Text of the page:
Friday, August 14, 2015

Apostles’ Creed: I Believe In

The Apostles’ Creed is one of the oldest creeds of the Church. It’s also something that I’ve been becoming more familiar with since it has become part of my daily liturgy. I thought it would be good to work my way through it a bit at a time.

The Creed opens with the words ‘I believe in’. The little word ‘in’ makes a big difference for those of us who recite this Creed as our statement of faith. It’s one thing to say that you believe someone. That’s just saying that you accept as true what that person is saying. But it’s quite another thing to say that you believe in that person. Saying that means that you are entrusting yourself to the person.

This difference is reflected in John's Gospel with his language of believing. There are times when this is just about accepting something as true.

Jesus said to her, 'Woman, believe me, the hour is coming when neither on this mountain nor in Jerusalem will you worship the Father'.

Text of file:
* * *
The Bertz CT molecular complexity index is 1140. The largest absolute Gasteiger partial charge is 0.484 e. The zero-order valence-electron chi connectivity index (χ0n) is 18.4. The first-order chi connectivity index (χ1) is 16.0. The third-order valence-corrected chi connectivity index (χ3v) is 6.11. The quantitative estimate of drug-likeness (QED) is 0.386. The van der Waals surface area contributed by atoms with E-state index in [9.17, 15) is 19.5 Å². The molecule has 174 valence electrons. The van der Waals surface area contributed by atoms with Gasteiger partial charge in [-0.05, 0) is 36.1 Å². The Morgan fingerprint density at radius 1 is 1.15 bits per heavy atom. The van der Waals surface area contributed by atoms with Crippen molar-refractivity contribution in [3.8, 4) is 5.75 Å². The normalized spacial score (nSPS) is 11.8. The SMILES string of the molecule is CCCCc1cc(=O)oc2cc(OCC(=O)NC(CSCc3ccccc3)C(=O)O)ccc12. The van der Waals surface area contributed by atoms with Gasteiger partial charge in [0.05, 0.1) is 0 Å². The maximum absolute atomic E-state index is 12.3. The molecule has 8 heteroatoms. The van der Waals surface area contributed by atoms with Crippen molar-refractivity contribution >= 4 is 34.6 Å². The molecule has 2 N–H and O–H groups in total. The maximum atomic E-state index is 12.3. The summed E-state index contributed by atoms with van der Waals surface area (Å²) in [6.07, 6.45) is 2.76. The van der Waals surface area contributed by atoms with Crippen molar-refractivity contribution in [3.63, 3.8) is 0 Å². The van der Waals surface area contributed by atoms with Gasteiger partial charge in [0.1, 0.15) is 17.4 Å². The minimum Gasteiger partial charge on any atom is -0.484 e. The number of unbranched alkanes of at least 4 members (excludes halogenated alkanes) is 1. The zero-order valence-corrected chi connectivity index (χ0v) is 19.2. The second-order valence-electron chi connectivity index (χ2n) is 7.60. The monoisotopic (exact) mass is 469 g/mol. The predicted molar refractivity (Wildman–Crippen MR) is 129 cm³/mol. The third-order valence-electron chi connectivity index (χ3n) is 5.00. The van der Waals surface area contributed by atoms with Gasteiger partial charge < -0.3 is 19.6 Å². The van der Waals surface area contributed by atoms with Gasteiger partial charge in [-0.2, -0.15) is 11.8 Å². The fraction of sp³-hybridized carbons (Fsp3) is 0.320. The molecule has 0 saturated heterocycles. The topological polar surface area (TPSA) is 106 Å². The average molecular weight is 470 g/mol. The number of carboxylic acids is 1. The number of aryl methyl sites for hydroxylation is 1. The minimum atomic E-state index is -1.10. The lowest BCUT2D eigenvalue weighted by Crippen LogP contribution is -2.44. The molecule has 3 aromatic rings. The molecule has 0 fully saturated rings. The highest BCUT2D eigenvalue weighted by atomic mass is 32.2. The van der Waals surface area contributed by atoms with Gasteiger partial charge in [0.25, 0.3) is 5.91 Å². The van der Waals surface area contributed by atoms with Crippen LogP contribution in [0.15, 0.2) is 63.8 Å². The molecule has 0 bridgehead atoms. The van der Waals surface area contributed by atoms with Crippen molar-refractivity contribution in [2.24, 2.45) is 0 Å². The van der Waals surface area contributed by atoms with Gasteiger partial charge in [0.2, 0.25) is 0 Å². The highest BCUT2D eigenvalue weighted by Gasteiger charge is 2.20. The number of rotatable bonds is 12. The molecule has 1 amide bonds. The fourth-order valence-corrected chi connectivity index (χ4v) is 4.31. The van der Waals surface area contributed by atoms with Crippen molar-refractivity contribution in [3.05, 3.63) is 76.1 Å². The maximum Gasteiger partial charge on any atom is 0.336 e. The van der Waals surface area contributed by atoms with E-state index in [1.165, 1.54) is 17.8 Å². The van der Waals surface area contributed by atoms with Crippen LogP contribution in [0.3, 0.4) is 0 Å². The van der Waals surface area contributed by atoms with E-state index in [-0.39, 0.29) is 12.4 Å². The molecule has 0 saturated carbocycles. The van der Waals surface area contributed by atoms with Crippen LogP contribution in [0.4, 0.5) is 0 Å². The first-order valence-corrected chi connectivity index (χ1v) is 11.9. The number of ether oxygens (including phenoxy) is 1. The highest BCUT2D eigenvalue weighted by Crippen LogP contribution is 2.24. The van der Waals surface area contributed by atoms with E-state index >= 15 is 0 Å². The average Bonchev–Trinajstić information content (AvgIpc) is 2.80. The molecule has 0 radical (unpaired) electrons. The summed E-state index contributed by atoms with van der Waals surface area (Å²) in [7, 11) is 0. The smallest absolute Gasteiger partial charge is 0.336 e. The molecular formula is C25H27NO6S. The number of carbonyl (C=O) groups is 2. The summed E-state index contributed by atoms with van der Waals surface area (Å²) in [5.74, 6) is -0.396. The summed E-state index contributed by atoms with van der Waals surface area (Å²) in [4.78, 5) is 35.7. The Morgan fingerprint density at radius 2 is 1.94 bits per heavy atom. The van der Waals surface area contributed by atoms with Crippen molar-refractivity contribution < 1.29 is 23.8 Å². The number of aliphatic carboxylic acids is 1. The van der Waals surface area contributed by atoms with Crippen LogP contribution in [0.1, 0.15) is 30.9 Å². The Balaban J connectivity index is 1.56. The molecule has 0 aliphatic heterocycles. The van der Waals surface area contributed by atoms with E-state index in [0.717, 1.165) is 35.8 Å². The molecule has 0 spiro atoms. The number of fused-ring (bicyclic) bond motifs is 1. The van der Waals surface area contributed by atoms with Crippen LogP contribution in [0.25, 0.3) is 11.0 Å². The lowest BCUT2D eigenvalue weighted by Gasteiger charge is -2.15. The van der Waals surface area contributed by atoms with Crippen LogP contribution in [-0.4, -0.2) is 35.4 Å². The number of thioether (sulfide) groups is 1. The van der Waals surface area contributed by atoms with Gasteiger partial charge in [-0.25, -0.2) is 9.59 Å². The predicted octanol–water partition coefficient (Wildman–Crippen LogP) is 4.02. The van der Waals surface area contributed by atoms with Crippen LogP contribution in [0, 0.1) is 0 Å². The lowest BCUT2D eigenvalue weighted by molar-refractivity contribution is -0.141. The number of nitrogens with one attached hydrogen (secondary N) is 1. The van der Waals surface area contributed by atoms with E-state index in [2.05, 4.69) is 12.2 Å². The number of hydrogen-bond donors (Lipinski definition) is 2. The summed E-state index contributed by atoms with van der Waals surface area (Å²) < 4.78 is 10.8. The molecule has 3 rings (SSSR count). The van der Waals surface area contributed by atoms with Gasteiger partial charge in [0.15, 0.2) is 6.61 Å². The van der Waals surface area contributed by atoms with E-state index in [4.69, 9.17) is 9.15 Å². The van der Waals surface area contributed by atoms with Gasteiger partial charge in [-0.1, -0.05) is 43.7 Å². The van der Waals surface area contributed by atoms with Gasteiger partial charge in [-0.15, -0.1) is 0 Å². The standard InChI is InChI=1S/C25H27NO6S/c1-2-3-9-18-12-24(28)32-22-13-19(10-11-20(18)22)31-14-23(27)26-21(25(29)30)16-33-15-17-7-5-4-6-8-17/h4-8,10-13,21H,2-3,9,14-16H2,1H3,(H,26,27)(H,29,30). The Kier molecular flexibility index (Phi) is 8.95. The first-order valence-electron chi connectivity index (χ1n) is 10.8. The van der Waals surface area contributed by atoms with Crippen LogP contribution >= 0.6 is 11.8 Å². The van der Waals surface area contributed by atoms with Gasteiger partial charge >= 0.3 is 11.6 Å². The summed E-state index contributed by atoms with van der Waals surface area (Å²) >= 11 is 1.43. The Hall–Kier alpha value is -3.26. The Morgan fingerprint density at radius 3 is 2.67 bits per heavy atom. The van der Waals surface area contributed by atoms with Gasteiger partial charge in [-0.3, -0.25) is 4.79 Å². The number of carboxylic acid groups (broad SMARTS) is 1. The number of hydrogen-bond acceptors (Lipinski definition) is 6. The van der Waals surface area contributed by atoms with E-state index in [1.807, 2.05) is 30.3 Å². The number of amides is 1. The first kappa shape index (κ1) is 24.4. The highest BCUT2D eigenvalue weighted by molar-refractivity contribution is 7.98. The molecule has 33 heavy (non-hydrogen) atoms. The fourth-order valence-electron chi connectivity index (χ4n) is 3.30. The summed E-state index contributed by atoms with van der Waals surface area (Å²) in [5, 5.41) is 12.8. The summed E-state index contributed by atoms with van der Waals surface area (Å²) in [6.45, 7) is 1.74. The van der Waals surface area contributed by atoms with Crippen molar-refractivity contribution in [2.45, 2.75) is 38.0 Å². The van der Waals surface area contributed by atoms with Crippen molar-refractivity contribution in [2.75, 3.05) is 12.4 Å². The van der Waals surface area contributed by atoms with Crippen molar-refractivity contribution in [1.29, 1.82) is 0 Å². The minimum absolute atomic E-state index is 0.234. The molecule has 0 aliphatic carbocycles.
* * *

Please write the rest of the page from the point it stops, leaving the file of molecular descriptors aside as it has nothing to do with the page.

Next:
But then there are times when the point is about trust.

But Jesus on his part did not entrust himself to them, because he knew all people.

John used the same Greek work in each case, but the grammar he used shows that something different is going on, a difference reflected in the translation.

This explains what the Creed is. It’s not a statement concerning some things we believe about God. No, it’s much more than that. To be sure, there are facts about Him to know and accept as true. (And the Creed gives us some of those facts.) But doing that isn’t enough. The Creed is our declaration that we entrust ourselves to this God who is described in the Creed. So, when we recite the Creed we are saying that, because we accept those facts in the Creed as true, we are entrusting ourselves to the Father and to the Son and to the Holy Spirit. It’s not just what you believe but whom you believe in.

So, next time you recite the Creed, this is what you are saying: ‘This is my God to whom I entrust myself.’

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